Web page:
Additional key words: weed management, vegetation management, vernal pools, grazing impacts, microplot
The purpose of this study is to test whether the current sheep grazing regimes at Jepson Prairie Preserve can be altered to increase cover of native plants in areas that are currently weed-dominated without adversely affecting areas that are currently dominated by native species. Weedy plant cover, especially exotic grass cover, predominates on the relatively high mound or upland areas of the Preserve, whereas native cover predominates in low lying areas. This progress report presents results from the second year of this three year study.
Eight plot locations were established in each of three adjacent fields. Each field was grazed with a different prescribed grazing regime. The amount of forage removed over the season for each plot location was determined by measuring forage height in adjacent grazed and nongrazed plots. First-year data showed that adjacent high and low plots within fields were grazed at different intensities by sheep. This effect was also observed during the second year of the study. Weed-dominated high plots were grazed preferentially when the low-lying native-dominated areas were flooded. As the season progressed and the exotic grasses began to dry out and set seed in the high plots, sheep preferentially grazed the native-dominated low plots.
The amount of forage removed from each grazed plot over the season was incorporated into a grazing profile variable. Grazing profiles varied among plots within fields that had the same topographic position (high or low). Some plots in different fields were more similar with respect to their grazing profiles than were plots within the same field.
A baseline assessment of native and exotic cover and species diversity was conducted in late April 2004 prior to the start of the experiment. Cover was reassessed again in April 2005 and 2006. Cover of native and exotic species in high plots was not significantly affected by different grazing profiles and did not differ between grazed and nongrazed plots overall. However, compared to the 2004 baseline assessment, native cover was significantly reduced and exotic cover increased in low plots that had not been grazed for two years. As was seen in 2005, low plots that were grazed heavily during the peak spring bloom period (late March and April) in 2006 had reduced native cover and increased exotic cover. However, plots that were grazed heavily during bloom in 2005 but only lightly during bloom in April 2006 rebounded to near 2004 cover levels. Within-season grazing profiles were better predictors of vegetation outcomes in low plots than were grazing profiles that included grazing that occurred in the previous year.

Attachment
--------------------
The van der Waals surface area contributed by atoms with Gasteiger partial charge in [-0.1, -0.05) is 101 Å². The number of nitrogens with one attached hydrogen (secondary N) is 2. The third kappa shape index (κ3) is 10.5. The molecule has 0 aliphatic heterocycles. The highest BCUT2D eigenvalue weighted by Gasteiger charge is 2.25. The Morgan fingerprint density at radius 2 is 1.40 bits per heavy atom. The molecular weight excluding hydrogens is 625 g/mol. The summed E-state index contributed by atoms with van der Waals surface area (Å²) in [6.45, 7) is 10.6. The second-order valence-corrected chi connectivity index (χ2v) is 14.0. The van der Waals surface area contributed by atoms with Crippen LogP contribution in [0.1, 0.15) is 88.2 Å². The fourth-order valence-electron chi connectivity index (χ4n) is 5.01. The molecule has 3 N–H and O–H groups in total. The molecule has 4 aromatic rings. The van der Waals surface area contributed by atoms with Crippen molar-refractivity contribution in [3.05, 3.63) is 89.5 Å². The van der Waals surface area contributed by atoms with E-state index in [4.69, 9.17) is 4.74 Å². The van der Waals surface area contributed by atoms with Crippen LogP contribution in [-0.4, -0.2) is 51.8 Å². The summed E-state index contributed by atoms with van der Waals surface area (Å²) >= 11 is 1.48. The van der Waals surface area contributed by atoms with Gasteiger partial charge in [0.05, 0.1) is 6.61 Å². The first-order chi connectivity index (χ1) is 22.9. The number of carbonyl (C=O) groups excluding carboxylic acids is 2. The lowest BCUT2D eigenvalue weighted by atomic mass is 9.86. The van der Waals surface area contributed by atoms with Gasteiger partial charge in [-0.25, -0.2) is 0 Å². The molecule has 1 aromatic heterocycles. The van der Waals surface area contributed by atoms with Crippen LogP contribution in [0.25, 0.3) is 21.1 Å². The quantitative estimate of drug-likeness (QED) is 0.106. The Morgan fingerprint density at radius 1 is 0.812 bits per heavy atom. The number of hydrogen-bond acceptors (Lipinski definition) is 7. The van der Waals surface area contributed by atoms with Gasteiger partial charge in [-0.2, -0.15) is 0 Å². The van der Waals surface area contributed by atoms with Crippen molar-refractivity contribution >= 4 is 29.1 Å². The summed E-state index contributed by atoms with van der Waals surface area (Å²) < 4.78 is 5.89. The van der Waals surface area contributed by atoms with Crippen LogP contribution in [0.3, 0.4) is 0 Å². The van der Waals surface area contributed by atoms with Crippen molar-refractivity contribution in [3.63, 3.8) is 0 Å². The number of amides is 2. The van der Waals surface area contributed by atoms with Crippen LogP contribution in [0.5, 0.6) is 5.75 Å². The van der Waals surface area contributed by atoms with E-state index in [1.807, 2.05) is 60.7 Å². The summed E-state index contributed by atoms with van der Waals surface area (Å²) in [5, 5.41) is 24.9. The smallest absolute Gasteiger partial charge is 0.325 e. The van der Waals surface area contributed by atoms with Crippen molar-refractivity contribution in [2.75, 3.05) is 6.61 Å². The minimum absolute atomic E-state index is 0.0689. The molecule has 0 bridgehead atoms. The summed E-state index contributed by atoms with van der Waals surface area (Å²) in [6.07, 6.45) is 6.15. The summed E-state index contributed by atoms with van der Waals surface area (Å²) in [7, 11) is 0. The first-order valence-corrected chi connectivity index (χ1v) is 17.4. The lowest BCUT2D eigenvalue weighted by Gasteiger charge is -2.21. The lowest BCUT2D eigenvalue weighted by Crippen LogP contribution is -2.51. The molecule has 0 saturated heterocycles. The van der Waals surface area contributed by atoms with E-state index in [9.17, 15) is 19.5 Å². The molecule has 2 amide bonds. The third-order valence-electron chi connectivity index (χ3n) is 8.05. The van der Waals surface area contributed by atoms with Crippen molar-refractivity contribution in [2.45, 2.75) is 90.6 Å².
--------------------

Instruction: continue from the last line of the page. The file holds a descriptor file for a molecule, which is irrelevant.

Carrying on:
After one growing season, high and low plots excluded from grazing had substantially more residual dry matter (RDM) in August than did plots that were grazed. This difference continued in 2006, but the difference between the grazed and nongrazed plots was not statistically greater in 2006 than in 2005. Mulch levels were also greater in grazed plots overall than in nongrazed.
Overall, the study to date has demonstrated substantial effects associated with cessation of grazing. All the grazing prescriptions tested, including very low intensity regimes, showed substantial differences in weedy cover in low plots, and thatch accumulation in high and low plots, compared to nongrazed plots. However, none of the grazing treatments tested to date appear to constitute an improvement over the pre-experiment grazing regimes.